Labor Economics, Economics of Education.
“The signal quality of grades across academic fields.” Journal of Applied Econometrics, 34(4) (June/July, 2019): 566-587. (Working paper version)
“The effects of Greek affiliation on academic performance,” with Andrew De Donato. Economics of Education Review, 57 (April, 2017): 41-51. (Working paper version)
“What do course offerings imply about university preferences?” Revision submitted to Journal of Labor Economics.
This paper develops a framework for analyzing university course offerings. Course offerings affect student utilities and course choices. As such, course offerings implicitly trade off the number of students choosing courses in each field and total student utility. Marginal effects of offering different courses can quantify the implicit tradeoffs between student utility and field enrollments. At a sample university, the marginal effect of business and occupational spending on student utility is 23\% lower than the effect of humanities and arts spending. This implies course offerings implicitly sacrifice student utility to move students from humanities and arts to business and occupational courses.
“Equilibrium Grade Inflation with Implications for Female Interest in STEM Majors,” (with Thomas Ahn, Peter Arcidiacono, and Amy Hopson). Revise and Resubmit at Econometrica.
Substantial earnings differences exist across majors with the majors that pay well also having lower grades and higher workloads. We show that the harsher grading policies in STEM courses disproportionately affect women. To show this, we estimate a model of student demand courses and optimal effort choices of students conditional on the chosen courses. Instructor grading policies are treated as equilibrium objects that in part depend on student demand for courses. Restrictions on grading policies that equalize average grades across classes helps to close the STEM gender gap as well as increasing overall enrollment in STEM classes.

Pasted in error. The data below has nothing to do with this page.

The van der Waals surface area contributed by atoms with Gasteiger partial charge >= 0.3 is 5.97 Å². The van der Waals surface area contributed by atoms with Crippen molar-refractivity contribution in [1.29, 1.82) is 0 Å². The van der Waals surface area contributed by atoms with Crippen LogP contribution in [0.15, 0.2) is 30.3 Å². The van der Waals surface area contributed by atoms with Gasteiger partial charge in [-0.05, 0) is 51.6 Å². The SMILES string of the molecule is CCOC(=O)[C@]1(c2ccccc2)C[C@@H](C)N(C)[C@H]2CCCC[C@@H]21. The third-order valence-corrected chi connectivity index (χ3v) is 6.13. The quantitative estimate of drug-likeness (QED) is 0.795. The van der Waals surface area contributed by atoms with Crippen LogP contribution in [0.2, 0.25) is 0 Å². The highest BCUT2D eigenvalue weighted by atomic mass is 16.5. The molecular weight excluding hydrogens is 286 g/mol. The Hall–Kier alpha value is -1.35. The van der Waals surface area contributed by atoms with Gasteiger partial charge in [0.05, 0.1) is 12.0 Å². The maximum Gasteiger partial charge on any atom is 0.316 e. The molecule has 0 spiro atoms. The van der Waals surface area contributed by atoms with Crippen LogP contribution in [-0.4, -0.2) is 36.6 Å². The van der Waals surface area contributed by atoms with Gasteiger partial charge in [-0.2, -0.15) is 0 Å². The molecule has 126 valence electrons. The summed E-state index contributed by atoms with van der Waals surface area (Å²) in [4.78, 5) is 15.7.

“Improving the Signal Quality of Grades,” (with Adam Chilton, Peter Joy, and Kyle Rozema)
We investigate how improving the signal quality of grades could enhance the matching of students to selective opportunities that are awarded early in academic programs. To do so, we develop methods to measure the signal quality of grades and to estimate the impact of changes to university policies on the identification of exceptional students for these opportunities. We focus on law schools, a setting where students are awarded important academic and professional opportunities after just one year of a three-year program. Using transcript data from one top law school over a 40-year period, we document large gains in identifying exceptional students if reasonable changes were made to certain personnel, course, and grading policies. Our findings provide motivation and a blueprint for how universities could leverage their internal records to ensure that fewer exceptional students miss out on selective opportunities.